Again, this is done for compatibility, so your Scala code can run on the JVM. However, the information that we already had a list of integers is lost in the class files. This poses problems when trying to compile a Scala program against an already compiled library. For this, we need more information than usually available in class files.

And this discussion only covers the topic of type erasure. There are similar issues for every other Scala construct that the JVM isn’t aware of, including constructs like unions, intersections, traits with parameters, and many more Scala 3 features.

TASTy to the Rescue

So, instead of having no information about the original types in .class files, or only the public API (as with the Scala 2.13 “Pickle” format), the TASTy format stores the complete abstract syntax tree (AST), after type checking. Storing the whole AST has a lot of advantages: it enables separate compilation, recompilation for a different JVM version, static analysis of programs, and many more.

Key points

So that’s the first takeaway from this section: The types you specify in your Scala code aren’t represented completely accurately in .class files.

A second key point is to understand that there are differences between the information that’s available at compile time and run time:

  • At compile time, as scalac reads and analyzes your code, it knows that xs is a List[Int]
  • When the compiler writes your code to a class file, it writes that xs is a List[Object], and it adds casting information everywhere else xs is accessed
  • Then at run time — with your code running inside the JVM — the JVM doesn’t know that your list is a List[Int]

With Scala 3 and Tasty, here’s another important note about compile time:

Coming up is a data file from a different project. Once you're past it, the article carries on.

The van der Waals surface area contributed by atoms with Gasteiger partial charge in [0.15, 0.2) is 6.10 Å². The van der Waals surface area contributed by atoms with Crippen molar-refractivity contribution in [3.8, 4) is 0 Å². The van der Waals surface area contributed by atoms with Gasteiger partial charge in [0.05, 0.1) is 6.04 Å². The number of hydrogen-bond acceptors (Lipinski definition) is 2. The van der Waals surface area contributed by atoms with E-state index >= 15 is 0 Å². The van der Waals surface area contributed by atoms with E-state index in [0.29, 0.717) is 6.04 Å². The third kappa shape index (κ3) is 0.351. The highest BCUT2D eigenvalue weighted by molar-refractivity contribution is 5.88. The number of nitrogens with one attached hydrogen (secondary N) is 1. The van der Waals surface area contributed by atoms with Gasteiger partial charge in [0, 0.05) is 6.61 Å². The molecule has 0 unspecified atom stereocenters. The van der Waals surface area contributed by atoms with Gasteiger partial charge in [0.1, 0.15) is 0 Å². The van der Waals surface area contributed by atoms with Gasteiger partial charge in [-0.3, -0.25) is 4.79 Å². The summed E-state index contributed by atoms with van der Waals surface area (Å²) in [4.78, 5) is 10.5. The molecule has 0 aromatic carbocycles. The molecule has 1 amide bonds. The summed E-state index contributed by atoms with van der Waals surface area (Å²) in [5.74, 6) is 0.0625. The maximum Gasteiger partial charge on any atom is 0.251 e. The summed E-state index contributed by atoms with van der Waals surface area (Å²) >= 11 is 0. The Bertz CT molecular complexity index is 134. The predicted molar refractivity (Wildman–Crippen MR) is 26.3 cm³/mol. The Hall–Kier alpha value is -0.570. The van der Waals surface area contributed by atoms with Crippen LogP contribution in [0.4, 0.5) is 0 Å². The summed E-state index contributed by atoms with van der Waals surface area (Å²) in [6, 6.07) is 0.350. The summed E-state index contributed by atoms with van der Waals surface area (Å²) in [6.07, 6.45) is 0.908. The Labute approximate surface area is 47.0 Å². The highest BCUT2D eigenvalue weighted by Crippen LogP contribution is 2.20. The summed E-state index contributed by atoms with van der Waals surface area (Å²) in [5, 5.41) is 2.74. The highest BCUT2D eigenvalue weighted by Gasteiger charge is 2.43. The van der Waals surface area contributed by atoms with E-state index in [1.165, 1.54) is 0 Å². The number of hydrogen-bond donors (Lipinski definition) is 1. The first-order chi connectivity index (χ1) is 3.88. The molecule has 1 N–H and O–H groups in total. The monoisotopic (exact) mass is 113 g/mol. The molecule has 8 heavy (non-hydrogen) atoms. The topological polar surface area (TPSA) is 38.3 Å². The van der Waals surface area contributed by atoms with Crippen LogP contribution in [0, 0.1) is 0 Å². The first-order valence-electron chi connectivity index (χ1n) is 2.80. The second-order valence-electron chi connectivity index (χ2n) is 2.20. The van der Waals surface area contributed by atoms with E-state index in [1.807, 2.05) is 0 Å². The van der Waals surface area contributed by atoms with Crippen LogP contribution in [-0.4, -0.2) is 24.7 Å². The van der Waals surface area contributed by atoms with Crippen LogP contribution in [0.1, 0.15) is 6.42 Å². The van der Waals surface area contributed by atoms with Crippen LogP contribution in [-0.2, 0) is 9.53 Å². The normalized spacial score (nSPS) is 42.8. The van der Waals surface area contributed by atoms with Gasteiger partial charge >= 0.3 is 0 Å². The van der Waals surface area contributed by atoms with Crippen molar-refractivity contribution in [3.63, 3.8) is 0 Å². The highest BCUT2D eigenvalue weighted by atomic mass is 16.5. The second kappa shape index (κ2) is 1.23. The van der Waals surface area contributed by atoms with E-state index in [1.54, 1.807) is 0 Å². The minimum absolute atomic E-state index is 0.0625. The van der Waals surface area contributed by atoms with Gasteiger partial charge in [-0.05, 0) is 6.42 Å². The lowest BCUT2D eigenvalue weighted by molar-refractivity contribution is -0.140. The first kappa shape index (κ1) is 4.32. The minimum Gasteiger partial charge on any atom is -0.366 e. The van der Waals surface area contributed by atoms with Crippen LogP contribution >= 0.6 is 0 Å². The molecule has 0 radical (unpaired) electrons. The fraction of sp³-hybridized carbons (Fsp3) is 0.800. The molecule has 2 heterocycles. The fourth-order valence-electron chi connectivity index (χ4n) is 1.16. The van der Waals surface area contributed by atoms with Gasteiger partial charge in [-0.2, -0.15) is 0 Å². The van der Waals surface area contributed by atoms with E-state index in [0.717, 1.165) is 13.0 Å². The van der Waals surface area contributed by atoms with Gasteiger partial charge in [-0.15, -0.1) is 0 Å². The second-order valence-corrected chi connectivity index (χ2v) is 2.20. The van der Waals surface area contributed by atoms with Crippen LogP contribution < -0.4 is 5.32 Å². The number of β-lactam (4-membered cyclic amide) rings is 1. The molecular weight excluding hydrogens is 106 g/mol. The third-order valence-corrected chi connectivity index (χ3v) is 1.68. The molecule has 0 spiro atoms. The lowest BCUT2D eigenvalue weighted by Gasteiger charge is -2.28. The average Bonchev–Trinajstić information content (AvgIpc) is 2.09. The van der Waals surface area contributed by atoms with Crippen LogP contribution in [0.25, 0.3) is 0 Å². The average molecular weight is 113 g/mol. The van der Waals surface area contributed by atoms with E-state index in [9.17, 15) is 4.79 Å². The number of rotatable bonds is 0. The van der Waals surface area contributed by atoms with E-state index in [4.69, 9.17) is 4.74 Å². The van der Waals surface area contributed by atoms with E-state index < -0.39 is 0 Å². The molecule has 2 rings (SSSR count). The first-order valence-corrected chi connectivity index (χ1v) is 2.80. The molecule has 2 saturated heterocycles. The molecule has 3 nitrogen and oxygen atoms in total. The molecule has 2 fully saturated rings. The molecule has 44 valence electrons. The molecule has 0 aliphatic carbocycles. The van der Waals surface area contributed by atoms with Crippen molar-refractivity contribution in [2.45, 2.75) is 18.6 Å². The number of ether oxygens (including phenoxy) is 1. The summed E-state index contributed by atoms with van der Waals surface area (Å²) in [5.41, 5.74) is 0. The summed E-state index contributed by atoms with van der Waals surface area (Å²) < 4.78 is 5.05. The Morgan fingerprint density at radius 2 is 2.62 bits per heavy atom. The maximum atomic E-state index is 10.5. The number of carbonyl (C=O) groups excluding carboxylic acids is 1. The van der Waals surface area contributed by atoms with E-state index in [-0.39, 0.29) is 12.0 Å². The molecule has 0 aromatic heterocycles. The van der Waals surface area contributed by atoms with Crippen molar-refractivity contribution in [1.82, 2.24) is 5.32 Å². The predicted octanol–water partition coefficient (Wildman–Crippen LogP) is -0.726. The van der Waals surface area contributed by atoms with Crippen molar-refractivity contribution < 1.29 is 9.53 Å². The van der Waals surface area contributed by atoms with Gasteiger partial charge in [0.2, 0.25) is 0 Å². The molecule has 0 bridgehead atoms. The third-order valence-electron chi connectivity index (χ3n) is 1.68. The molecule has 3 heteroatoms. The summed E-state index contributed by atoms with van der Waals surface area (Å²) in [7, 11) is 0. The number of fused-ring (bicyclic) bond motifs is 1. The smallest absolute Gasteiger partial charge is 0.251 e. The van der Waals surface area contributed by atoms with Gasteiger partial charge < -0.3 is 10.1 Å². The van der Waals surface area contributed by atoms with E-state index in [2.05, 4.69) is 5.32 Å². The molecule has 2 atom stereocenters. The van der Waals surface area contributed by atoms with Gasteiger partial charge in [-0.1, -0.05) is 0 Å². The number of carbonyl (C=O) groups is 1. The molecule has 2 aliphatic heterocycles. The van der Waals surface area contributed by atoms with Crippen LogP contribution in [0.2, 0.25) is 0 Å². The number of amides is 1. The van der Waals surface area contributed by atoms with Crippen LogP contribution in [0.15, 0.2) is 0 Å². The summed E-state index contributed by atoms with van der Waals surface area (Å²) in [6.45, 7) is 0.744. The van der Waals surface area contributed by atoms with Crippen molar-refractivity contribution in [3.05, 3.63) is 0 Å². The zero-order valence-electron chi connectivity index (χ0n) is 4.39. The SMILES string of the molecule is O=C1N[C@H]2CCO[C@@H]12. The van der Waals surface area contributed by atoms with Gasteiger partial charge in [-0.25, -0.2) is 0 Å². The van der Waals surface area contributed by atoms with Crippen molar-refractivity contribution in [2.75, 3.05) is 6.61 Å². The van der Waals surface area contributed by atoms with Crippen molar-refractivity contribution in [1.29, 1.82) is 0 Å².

• When you write Scala 3 code that uses other Scala 3 libraries, scalac doesn’t have to read their .class files anymore; it can read their .tasty files, which, as mentioned, are an exact representation of your code. This is important to enable separate compilation and compatibility between Scala 2.13 and Scala 3.

Tasty benefits

As you can imagine, having a complete representation of your code has many benefits:

  • The compiler uses it to support separate compilation.
  • The Scala Language Server Protocol-based language server uses it to support hyperlinking, command completion, documentation, and also for global operations such as find-references and renaming.
  • Tasty makes an excellent foundation for a new generation of reflection-based macros.
  • Optimizers and analyzers can use it for deep code analysis and advanced code generation.

In a related note, Scala 2.13.6 has a TASTy reader, and the Scala 3 compiler can also read the 2.13 “Pickle” format. The Classpath Compatibility Page in the Scala 3 Migration Guide explains the benefits of this cross-compiling capability.

More information

In summary, Tasty is a high-level interchange format for Scala 3, and .tasty files contain a complete representation of your source code, leading to the benefits outlined in the previous section.

For more details, see these resources:

These articles provide more information about Scala 3 macros:

TASTyViz is a tool to inspect TASTy files visually. At the time of writing, it is still in the early stages of developement, therefore you can expect missing functionality and less-than-ideal user experience, but it could still prove useful when debugging. You can check it out here.

Contributors to this page: